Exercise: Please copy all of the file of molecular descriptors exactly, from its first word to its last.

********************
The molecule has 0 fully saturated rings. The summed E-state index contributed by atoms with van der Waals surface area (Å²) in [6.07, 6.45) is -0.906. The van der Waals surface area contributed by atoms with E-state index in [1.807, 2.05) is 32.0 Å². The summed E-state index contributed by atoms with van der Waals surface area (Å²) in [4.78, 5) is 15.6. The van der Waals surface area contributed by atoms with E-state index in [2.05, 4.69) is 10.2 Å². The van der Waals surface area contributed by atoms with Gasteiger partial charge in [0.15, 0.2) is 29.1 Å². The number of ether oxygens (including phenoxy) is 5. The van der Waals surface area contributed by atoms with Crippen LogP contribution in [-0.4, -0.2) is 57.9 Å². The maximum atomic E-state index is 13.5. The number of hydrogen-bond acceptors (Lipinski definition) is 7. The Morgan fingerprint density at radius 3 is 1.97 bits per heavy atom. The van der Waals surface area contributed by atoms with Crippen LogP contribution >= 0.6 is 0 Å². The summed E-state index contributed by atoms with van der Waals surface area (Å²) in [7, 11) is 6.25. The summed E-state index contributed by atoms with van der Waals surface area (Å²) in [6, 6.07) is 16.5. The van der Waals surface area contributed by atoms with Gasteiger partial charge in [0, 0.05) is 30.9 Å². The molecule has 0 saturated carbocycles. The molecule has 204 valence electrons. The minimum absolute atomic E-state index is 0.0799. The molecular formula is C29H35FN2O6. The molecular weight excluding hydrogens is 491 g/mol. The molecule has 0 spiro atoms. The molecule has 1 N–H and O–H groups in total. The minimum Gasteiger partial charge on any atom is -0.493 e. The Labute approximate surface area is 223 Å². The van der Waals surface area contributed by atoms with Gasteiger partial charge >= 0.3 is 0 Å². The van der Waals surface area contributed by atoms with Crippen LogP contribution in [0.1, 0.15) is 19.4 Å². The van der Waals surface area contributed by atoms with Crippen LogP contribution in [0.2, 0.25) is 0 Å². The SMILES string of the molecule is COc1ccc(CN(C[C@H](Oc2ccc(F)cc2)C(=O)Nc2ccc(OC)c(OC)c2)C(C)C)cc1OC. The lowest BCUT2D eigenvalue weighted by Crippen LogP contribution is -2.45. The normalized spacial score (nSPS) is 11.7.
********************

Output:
The molecule has 0 fully saturated rings. The summed E-state index contributed by atoms with van der Waals surface area (Å²) in [6.07, 6.45) is -0.906. The van der Waals surface area contributed by atoms with E-state index in [1.807, 2.05) is 32.0 Å². The summed E-state index contributed by atoms with van der Waals surface area (Å²) in [4.78, 5) is 15.6. The van der Waals surface area contributed by atoms with E-state index in [2.05, 4.69) is 10.2 Å². The van der Waals surface area contributed by atoms with Gasteiger partial charge in [0.15, 0.2) is 29.1 Å². The number of ether oxygens (including phenoxy) is 5. The van der Waals surface area contributed by atoms with Crippen LogP contribution in [-0.4, -0.2) is 57.9 Å². The maximum atomic E-state index is 13.5. The number of hydrogen-bond acceptors (Lipinski definition) is 7. The Morgan fingerprint density at radius 3 is 1.97 bits per heavy atom. The van der Waals surface area contributed by atoms with Crippen LogP contribution >= 0.6 is 0 Å². The summed E-state index contributed by atoms with van der Waals surface area (Å²) in [7, 11) is 6.25. The summed E-state index contributed by atoms with van der Waals surface area (Å²) in [6, 6.07) is 16.5. The van der Waals surface area contributed by atoms with Gasteiger partial charge in [0, 0.05) is 30.9 Å². The molecule has 0 saturated carbocycles. The molecule has 204 valence electrons. The minimum absolute atomic E-state index is 0.0799. The molecular formula is C29H35FN2O6. The molecular weight excluding hydrogens is 491 g/mol. The molecule has 0 spiro atoms. The molecule has 1 N–H and O–H groups in total. The minimum Gasteiger partial charge on any atom is -0.493 e. The Labute approximate surface area is 223 Å². The van der Waals surface area contributed by atoms with Gasteiger partial charge >= 0.3 is 0 Å². The van der Waals surface area contributed by atoms with Crippen LogP contribution in [0.1, 0.15) is 19.4 Å². The van der Waals surface area contributed by atoms with Crippen LogP contribution in [0.2, 0.25) is 0 Å². The SMILES string of the molecule is COc1ccc(CN(C[C@H](Oc2ccc(F)cc2)C(=O)Nc2ccc(OC)c(OC)c2)C(C)C)cc1OC. The lowest BCUT2D eigenvalue weighted by Crippen LogP contribution is -2.45. The normalized spacial score (nSPS) is 11.7.